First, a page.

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April is National Autism Awareness Month since the 1970’s to raise awareness. The United States recognizes April as a special opportunity to educate the public about autism and issues within the autism community. My son has a really hard time with receptive language. This activity promotes self confidence and positive interactions with the world around them. It is a constant battle to get him to understand and follow directions. Once he gets something in his head it is hard to get it out. He also battles processing steps and gets so frustrated. This activity helps him with confidence and helps him practice following steps.
National Autism Awareness Month Receptive Learning Activity:
My husband works in the restaurant business. He often comes home and we talk about what happened throughout his day. Sometimes we get quite a laugh. My son came to me one day and asked if we could play restaurant and make our own menus. This turned out to be an awesome activity for us and one that requires him to listen and follow steps.
First, we sat down and made menus. He listed items he thought others would like and some of his favorites. This gave him the opportunity to practice writing, as well as, think about what people would order. He tends to think about what he wants so this helped us work on the wants of others. It really threw him off when someone would order something that was not on his menu.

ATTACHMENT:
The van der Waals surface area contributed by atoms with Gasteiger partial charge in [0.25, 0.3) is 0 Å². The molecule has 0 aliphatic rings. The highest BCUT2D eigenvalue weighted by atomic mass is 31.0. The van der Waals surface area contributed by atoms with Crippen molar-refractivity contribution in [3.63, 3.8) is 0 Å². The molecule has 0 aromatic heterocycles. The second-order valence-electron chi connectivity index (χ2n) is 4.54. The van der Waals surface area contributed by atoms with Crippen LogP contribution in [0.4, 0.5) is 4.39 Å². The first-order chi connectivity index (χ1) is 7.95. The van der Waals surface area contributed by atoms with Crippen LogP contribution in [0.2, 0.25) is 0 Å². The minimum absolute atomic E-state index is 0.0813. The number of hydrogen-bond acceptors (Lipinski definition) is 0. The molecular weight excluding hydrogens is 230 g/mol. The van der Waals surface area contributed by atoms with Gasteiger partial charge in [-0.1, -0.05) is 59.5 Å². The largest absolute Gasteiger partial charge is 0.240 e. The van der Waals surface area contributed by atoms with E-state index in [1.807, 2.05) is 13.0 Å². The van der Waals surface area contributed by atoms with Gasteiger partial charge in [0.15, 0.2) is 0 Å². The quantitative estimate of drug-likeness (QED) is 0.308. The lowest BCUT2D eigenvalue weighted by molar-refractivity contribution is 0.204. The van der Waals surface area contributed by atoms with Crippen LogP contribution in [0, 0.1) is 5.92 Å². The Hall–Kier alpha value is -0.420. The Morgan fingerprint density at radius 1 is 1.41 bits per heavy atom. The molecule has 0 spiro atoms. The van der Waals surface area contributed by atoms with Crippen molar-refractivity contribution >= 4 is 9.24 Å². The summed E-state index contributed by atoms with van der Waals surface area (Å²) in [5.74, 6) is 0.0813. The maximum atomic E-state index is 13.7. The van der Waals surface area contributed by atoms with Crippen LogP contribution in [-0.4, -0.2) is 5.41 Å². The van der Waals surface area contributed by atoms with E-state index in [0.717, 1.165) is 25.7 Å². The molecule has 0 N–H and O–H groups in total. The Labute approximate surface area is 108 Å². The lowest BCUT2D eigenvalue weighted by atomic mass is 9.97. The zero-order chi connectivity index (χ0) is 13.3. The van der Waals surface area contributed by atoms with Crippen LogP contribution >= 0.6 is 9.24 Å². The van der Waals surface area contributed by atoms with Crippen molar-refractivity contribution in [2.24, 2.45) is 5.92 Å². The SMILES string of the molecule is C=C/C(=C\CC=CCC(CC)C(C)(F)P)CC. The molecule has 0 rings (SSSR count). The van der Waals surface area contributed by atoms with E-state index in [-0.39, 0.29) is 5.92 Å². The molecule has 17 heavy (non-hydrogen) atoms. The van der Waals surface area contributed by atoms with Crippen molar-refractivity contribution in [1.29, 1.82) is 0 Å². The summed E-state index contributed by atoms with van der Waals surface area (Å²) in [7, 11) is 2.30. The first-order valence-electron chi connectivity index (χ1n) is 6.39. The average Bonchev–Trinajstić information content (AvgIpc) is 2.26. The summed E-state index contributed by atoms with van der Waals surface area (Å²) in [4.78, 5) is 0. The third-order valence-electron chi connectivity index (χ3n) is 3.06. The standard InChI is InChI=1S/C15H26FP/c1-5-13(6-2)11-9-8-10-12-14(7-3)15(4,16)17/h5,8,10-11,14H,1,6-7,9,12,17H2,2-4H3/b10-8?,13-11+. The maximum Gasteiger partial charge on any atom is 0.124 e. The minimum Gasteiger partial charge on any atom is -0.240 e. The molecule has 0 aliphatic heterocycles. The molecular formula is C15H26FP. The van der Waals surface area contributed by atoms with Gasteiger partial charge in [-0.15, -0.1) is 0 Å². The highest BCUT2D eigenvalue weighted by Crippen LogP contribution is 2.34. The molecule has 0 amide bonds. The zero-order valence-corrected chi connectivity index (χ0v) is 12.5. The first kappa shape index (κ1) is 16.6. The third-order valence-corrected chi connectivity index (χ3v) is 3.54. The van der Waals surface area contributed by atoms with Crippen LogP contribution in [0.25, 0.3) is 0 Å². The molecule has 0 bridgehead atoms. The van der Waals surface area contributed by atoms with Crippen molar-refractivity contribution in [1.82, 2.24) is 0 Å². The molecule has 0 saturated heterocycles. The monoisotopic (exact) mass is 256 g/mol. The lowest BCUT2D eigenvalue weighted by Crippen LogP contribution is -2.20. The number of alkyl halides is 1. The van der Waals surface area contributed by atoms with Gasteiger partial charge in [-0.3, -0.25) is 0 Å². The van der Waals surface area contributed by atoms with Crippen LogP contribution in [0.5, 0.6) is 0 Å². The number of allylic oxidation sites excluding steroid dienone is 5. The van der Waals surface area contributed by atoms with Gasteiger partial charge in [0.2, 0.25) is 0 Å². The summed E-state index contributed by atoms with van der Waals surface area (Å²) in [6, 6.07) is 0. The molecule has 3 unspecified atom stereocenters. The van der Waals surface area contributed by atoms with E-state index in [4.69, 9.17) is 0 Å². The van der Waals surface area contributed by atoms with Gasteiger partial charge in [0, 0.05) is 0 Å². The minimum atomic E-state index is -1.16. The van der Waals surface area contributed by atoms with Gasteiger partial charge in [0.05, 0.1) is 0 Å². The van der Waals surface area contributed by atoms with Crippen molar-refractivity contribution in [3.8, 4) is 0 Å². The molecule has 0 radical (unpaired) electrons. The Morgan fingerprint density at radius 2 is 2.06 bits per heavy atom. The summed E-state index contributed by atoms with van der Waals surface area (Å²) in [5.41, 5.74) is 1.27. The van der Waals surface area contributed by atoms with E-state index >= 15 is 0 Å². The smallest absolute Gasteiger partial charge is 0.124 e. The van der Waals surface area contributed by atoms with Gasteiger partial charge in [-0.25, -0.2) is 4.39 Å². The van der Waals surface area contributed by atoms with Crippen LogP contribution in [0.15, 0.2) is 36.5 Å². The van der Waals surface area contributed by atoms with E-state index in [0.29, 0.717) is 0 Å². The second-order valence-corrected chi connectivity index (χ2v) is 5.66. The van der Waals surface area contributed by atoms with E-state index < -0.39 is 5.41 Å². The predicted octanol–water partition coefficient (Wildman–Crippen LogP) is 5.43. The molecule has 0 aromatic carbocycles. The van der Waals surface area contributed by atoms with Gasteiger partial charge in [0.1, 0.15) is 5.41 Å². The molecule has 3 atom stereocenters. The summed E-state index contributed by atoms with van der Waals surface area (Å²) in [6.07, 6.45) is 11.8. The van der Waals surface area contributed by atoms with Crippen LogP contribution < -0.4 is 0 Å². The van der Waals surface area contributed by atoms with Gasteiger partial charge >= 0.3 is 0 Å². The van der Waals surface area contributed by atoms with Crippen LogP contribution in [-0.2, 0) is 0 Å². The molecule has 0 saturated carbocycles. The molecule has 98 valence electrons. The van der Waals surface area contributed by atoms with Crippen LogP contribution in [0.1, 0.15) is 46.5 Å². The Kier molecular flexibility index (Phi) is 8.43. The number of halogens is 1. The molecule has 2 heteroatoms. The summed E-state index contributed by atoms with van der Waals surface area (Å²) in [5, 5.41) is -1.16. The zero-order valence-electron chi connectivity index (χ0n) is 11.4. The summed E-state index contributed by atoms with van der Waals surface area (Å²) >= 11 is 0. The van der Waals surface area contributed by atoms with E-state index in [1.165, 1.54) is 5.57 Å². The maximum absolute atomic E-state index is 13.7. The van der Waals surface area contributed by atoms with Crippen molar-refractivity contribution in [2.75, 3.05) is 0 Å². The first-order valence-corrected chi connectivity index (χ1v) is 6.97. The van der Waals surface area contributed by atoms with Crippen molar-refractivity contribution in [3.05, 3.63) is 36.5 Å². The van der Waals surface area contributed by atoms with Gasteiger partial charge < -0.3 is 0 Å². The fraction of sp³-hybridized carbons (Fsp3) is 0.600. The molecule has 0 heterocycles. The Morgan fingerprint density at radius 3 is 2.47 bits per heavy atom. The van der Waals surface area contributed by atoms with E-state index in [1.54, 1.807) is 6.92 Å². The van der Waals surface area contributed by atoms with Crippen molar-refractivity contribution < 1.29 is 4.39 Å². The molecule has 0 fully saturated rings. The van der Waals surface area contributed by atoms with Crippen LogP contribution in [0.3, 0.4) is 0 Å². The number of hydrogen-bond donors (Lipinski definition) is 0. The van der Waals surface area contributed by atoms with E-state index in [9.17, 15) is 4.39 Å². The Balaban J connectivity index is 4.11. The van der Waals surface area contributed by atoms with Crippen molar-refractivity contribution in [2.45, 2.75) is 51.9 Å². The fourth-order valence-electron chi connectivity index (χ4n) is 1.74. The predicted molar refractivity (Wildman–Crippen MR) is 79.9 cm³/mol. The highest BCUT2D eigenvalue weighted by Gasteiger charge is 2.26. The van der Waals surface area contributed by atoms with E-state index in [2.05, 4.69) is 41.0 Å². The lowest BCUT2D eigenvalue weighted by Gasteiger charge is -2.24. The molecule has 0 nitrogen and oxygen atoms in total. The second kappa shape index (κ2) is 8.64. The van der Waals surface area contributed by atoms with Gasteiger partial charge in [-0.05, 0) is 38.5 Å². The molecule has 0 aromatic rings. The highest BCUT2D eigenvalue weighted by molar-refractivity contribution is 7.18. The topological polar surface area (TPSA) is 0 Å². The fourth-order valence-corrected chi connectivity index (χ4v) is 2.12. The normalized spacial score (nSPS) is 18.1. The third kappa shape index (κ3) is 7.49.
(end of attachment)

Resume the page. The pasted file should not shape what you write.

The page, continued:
After we made our menus he was ready to go to work. He had us all sit at the table while he waited on us. He would ask each person what they wanted and would jot it down the best he could. I then would ask him what the person ordered so he could repeat it back. He did very well when it was just one item but when it progressed to more items he would get aggravated. So I jumped in and helped him ask the questions. When my oldest son asked for french fries I prompted my son by asking him what would you put on french fries? He would then come up with things that you would put on french fries. I believe this helps him think and maybe pay closer attention. He is learning to correlate things that go together which helps him remember. This was a fun activity for us all and we got some really good laughs in. It is important to make learning fun and not seem like work, especially when you are working on a special need.
When you are living with a child that has receptive language disorder there is no gray! It is black and white. Teaching them to ask question and process the information is key. It is a very long process but one we are working on daily.
I have never forced my child in to any activity he was not comfortable with. We make slow steps in each one. There have been several activities he would not do and so we just move to the next. Sometimes it takes awhile and other times he jumps right in. I hope you enjoy our taking orders activity!